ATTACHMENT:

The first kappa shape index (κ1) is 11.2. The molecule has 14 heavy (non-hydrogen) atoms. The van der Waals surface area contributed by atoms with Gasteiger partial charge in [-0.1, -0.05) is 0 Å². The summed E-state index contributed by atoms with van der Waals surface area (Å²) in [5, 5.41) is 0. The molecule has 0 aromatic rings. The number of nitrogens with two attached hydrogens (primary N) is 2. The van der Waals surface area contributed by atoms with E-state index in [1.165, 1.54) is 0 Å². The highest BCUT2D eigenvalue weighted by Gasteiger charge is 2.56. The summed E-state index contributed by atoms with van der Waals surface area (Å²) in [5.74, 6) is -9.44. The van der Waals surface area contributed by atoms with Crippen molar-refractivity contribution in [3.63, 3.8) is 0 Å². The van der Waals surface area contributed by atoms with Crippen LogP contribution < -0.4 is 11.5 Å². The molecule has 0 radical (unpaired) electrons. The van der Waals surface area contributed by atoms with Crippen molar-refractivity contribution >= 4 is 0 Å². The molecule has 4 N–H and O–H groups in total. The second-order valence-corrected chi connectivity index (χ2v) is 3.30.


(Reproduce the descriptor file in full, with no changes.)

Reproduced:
The first kappa shape index (κ1) is 11.2. The molecule has 14 heavy (non-hydrogen) atoms. The van der Waals surface area contributed by atoms with Gasteiger partial charge in [-0.1, -0.05) is 0 Å². The summed E-state index contributed by atoms with van der Waals surface area (Å²) in [5, 5.41) is 0. The molecule has 0 aromatic rings. The number of nitrogens with two attached hydrogens (primary N) is 2. The van der Waals surface area contributed by atoms with E-state index in [1.165, 1.54) is 0 Å². The highest BCUT2D eigenvalue weighted by Gasteiger charge is 2.56. The summed E-state index contributed by atoms with van der Waals surface area (Å²) in [5.74, 6) is -9.44. The van der Waals surface area contributed by atoms with Crippen molar-refractivity contribution in [3.63, 3.8) is 0 Å². The van der Waals surface area contributed by atoms with Crippen LogP contribution < -0.4 is 11.5 Å². The molecule has 0 radical (unpaired) electrons. The van der Waals surface area contributed by atoms with Crippen molar-refractivity contribution >= 4 is 0 Å². The molecule has 4 N–H and O–H groups in total. The second-order valence-corrected chi connectivity index (χ2v) is 3.30.